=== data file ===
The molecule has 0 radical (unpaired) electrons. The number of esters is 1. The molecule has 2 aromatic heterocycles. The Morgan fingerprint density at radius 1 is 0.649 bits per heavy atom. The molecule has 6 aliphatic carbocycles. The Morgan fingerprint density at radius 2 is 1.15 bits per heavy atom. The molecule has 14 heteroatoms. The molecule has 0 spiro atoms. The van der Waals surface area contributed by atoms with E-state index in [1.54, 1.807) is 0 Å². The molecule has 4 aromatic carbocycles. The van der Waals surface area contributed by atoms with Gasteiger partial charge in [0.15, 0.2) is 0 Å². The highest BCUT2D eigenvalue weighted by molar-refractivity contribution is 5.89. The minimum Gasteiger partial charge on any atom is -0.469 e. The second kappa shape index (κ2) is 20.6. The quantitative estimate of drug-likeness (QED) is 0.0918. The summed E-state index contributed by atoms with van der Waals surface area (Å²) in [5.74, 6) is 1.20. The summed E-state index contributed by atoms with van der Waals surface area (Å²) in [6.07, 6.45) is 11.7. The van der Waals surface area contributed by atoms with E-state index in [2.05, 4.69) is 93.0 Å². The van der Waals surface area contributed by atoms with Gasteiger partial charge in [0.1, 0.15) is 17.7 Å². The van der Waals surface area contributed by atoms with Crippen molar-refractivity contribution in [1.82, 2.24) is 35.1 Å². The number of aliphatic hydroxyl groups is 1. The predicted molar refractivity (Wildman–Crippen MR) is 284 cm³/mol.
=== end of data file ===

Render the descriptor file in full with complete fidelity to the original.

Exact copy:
The molecule has 0 radical (unpaired) electrons. The number of esters is 1. The molecule has 2 aromatic heterocycles. The Morgan fingerprint density at radius 1 is 0.649 bits per heavy atom. The molecule has 6 aliphatic carbocycles. The Morgan fingerprint density at radius 2 is 1.15 bits per heavy atom. The molecule has 14 heteroatoms. The molecule has 0 spiro atoms. The van der Waals surface area contributed by atoms with E-state index in [1.54, 1.807) is 0 Å². The molecule has 4 aromatic carbocycles. The van der Waals surface area contributed by atoms with Gasteiger partial charge in [0.15, 0.2) is 0 Å². The highest BCUT2D eigenvalue weighted by molar-refractivity contribution is 5.89. The minimum Gasteiger partial charge on any atom is -0.469 e. The second kappa shape index (κ2) is 20.6. The quantitative estimate of drug-likeness (QED) is 0.0918. The summed E-state index contributed by atoms with van der Waals surface area (Å²) in [5.74, 6) is 1.20. The summed E-state index contributed by atoms with van der Waals surface area (Å²) in [6.07, 6.45) is 11.7. The van der Waals surface area contributed by atoms with E-state index in [2.05, 4.69) is 93.0 Å². The van der Waals surface area contributed by atoms with Gasteiger partial charge in [0.1, 0.15) is 17.7 Å². The van der Waals surface area contributed by atoms with Crippen molar-refractivity contribution in [1.82, 2.24) is 35.1 Å². The number of aliphatic hydroxyl groups is 1. The predicted molar refractivity (Wildman–Crippen MR) is 284 cm³/mol.